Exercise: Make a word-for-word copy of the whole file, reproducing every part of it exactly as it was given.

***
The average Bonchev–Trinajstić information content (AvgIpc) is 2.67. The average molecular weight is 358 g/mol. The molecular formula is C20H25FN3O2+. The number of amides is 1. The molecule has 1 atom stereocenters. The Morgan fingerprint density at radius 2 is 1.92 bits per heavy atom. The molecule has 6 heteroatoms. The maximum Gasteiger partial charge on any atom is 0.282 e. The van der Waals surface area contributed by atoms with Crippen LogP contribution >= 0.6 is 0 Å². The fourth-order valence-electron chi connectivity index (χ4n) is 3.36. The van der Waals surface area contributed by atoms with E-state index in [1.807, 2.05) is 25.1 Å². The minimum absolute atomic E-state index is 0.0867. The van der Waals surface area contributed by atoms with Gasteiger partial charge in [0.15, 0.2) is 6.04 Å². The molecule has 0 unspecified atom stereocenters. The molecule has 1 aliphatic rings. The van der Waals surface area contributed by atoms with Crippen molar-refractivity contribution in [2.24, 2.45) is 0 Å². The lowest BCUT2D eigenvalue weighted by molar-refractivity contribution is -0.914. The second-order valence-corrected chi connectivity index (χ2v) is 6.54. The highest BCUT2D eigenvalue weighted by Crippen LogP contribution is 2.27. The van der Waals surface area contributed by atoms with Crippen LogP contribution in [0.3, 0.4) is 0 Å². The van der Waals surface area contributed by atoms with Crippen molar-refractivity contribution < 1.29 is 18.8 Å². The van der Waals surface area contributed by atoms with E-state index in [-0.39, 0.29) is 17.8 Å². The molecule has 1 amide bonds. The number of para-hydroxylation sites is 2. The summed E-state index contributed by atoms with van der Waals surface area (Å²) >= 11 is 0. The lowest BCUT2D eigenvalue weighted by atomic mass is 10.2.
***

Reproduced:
The average Bonchev–Trinajstić information content (AvgIpc) is 2.67. The average molecular weight is 358 g/mol. The molecular formula is C20H25FN3O2+. The number of amides is 1. The molecule has 1 atom stereocenters. The Morgan fingerprint density at radius 2 is 1.92 bits per heavy atom. The molecule has 6 heteroatoms. The maximum Gasteiger partial charge on any atom is 0.282 e. The van der Waals surface area contributed by atoms with Crippen LogP contribution >= 0.6 is 0 Å². The fourth-order valence-electron chi connectivity index (χ4n) is 3.36. The van der Waals surface area contributed by atoms with E-state index in [1.807, 2.05) is 25.1 Å². The minimum absolute atomic E-state index is 0.0867. The van der Waals surface area contributed by atoms with Gasteiger partial charge in [0.15, 0.2) is 6.04 Å². The molecule has 0 unspecified atom stereocenters. The molecule has 1 aliphatic rings. The van der Waals surface area contributed by atoms with Crippen molar-refractivity contribution in [2.24, 2.45) is 0 Å². The lowest BCUT2D eigenvalue weighted by molar-refractivity contribution is -0.914. The second-order valence-corrected chi connectivity index (χ2v) is 6.54. The highest BCUT2D eigenvalue weighted by Crippen LogP contribution is 2.27. The van der Waals surface area contributed by atoms with Crippen LogP contribution in [0.3, 0.4) is 0 Å². The van der Waals surface area contributed by atoms with Crippen molar-refractivity contribution < 1.29 is 18.8 Å². The van der Waals surface area contributed by atoms with E-state index in [-0.39, 0.29) is 17.8 Å². The molecule has 1 amide bonds. The number of para-hydroxylation sites is 2. The summed E-state index contributed by atoms with van der Waals surface area (Å²) >= 11 is 0. The lowest BCUT2D eigenvalue weighted by atomic mass is 10.2.